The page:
Think Before You Pink 2008 Takes On Pinkwashers

by Pauli Ojea

Put a Lid On ItThis October marks the seventh year of Breast Cancer Action’s Think Before You Pink campaign. Each year the campaign demands transparency and accountability on the part of companies who align themselves with breast cancer. Think Before You Pink also urges these companies to do all they can to ensure that their products are not contributing to the high incidence of breast cancer.

BCA uses the term “pinkwashing” to describe companies that participate in breast cancer fundraising or “awareness” campaigns but manufacture products linked to the disease. With the growing concern over toxic exposures in everyday life, BCA believes that corporations, especially those claiming to care about breast cancer, have an obligation to make safer products.

Take a pink ribbon item like Yoplait yogurt, for example. Yoplait runs a breast cancer fundraising campaign called “Save Lids to Save Lives,” in which consumers send in yogurt lids for a donation of 10 cents per lid. (To make a contribution of $36, a person would need to eat three yogurts a day—and send the lids in—during the four months the campaign runs each year. That’s a lot of yogurt!)

What’s particularly troubling is that the yogurt itself might not be that good for our health—particularly where breast cancer is concerned. Yoplait yogurt is made with milk from cows treated with an artificial growth hormone called recombinant bovine growth hormone, or rBGH (also referred to as rBST), which is injected into cows so they will produce more milk.

The FDA approved rBGH in 1993 on the basis of one study, despite opposition from many physicians, scientists, and consumer advocacy groups. Monsanto initially made rBGH but sold it to Eli Lilly in August 2008. Since 1993, it has been making its way into the nation’s dairy products without any labeling. Dairy companies who have pledged not to use rBGH put a label on their products indicating that they are rBGH-free (although companies’ right to label their products this way is currently coming under attack). The growth hormone is banned in the European Union, Canada, Australia, and Japan.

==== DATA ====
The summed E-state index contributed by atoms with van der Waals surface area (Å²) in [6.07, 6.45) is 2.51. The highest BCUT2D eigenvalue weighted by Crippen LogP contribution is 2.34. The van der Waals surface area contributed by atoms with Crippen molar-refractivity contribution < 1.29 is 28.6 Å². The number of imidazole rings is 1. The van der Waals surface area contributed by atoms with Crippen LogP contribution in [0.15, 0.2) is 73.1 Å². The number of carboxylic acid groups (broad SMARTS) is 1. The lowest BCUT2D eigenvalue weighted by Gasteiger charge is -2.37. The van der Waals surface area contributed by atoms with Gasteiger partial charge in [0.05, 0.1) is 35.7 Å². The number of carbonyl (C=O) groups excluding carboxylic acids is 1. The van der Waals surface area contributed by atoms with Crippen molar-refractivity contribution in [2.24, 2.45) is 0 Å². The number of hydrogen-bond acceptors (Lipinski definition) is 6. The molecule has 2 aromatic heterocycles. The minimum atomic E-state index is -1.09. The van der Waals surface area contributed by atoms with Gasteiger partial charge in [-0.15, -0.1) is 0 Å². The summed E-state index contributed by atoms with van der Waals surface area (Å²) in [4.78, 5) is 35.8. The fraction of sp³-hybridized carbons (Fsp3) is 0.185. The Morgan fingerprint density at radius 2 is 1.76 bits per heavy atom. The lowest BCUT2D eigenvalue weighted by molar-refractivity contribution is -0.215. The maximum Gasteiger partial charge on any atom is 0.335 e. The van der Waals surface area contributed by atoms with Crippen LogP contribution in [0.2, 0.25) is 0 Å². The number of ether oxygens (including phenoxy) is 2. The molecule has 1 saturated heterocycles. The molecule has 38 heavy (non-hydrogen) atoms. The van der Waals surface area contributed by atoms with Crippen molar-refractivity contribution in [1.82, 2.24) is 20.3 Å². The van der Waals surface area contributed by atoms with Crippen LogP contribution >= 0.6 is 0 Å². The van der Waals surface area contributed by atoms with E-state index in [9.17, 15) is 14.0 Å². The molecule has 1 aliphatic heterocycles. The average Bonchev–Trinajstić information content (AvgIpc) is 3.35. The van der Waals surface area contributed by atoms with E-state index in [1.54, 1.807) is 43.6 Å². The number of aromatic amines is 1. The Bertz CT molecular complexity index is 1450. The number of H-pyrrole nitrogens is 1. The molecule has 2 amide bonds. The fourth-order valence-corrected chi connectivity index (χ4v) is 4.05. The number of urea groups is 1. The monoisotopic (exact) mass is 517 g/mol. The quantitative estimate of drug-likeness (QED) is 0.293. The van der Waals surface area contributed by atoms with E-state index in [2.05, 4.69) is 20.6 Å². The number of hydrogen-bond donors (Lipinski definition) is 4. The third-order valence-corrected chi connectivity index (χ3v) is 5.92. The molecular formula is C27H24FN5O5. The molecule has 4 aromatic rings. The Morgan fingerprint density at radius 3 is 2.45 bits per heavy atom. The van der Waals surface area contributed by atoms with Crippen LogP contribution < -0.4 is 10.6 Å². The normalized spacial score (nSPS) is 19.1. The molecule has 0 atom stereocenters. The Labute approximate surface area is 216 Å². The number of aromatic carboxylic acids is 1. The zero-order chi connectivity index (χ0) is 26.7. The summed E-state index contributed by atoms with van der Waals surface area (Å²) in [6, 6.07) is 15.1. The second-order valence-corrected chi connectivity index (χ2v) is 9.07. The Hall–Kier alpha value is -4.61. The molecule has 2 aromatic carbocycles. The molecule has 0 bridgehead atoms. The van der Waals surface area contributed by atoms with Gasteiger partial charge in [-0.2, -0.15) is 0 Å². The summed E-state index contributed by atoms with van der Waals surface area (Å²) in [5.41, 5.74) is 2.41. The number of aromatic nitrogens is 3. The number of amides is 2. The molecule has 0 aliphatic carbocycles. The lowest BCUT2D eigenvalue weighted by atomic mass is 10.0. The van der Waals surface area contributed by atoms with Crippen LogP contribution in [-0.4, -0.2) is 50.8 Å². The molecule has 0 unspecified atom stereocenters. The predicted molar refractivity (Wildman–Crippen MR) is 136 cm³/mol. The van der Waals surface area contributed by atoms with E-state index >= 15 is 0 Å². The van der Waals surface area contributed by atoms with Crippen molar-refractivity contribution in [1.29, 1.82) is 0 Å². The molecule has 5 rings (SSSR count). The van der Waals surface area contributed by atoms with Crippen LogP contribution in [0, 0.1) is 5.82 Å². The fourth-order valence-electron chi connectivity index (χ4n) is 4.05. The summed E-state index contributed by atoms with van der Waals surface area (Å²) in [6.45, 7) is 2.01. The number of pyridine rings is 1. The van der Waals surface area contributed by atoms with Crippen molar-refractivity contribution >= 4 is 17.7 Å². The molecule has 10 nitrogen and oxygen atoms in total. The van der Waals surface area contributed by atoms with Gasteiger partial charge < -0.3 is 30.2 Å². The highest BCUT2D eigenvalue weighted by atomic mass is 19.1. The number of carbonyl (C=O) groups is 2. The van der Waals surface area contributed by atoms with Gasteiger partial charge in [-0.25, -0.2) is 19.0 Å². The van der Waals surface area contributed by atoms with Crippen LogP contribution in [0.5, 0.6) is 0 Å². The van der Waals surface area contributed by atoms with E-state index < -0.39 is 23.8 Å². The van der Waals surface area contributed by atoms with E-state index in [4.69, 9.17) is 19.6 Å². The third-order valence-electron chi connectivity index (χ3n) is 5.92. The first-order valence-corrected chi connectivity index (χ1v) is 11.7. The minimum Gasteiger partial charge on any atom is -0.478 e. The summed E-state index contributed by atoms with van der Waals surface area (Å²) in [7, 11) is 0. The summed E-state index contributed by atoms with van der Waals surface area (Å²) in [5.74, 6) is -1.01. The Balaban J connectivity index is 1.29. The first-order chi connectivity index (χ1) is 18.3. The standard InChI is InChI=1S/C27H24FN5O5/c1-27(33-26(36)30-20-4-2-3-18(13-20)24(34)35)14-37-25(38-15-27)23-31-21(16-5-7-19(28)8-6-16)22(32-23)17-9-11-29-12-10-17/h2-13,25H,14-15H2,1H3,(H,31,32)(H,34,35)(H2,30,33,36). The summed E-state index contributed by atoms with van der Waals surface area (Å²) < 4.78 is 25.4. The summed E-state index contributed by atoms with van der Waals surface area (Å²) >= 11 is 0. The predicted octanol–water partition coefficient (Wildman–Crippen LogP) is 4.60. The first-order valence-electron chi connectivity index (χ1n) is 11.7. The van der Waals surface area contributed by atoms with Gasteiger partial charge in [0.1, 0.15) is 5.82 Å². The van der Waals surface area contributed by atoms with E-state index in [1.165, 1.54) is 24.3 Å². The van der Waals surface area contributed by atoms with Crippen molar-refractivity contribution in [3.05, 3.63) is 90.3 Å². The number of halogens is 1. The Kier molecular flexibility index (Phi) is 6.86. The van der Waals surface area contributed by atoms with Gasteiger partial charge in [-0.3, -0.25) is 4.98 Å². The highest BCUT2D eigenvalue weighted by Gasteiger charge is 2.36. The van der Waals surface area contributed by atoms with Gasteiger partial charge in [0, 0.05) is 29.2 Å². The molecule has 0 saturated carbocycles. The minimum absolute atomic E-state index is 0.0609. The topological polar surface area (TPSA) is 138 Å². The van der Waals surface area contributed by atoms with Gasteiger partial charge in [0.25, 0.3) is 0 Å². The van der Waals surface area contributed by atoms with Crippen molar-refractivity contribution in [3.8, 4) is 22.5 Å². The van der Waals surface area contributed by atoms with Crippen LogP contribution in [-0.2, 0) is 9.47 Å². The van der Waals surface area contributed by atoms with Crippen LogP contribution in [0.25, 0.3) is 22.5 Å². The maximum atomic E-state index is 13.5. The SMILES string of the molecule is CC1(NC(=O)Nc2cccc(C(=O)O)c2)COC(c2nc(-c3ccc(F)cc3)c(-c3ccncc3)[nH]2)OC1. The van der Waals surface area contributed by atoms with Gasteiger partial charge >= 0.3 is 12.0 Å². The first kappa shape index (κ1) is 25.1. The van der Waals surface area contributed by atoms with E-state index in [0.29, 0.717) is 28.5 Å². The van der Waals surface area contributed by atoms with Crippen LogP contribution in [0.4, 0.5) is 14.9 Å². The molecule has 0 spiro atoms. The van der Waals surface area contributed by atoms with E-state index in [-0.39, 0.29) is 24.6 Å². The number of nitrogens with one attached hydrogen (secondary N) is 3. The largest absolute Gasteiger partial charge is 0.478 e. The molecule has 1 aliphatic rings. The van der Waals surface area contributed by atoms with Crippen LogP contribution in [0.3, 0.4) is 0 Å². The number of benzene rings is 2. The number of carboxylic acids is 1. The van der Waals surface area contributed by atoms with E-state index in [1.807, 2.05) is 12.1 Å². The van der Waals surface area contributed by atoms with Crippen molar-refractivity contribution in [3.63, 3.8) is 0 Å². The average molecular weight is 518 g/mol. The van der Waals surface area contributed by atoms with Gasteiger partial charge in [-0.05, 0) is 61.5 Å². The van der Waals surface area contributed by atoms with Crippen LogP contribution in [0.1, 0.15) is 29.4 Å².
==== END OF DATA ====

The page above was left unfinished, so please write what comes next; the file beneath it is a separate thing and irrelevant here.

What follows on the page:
Scientific evidence suggests a possible link between breast cancer and rBGH, which elevates levels of IGF-1 in milk. IGF-1 is a naturally occurring hormone in both cows and humans that regulates cell growth, division, and differentiation. Elevated levels of IGF-1 in humans have been associated with an increased risk of breast cancer.

Although further research is needed to fully understand the link between rBGH, IGF-1, and breast cancer, many consumers and dairy producers are taking precaution by avoiding the hormone altogether. Large retailers like Wal- Mart, Kroger, and Publix no longer use milk produced with bovine growth hormones in their private-label brands. Chipotle and Starbucks have gone rBGH-free, and Kraft has plans to launch an rBGH-free line of cheese.

As a company that has made such a public commitment to breast cancer, General Mills (the parent company of Yoplait) should join these businesses and stop using milk from cows treated with rBGH.

Creating a product free of artificial hormones would help reduce everyone’s exposure to a suspect chemical. That could mean a future with less of this awful disease. And that is worth so much more than a 10-cent lid.

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Take Action: Tell General Mills, the makers of Yoplait, to go rBGH-free. Visit thinkbeforeyoupink.org to send an e-mail or send a handwritten letter to Ken Powell, CEO, General Mills, P.O. Box 9452, Minneapolis, MN 55440

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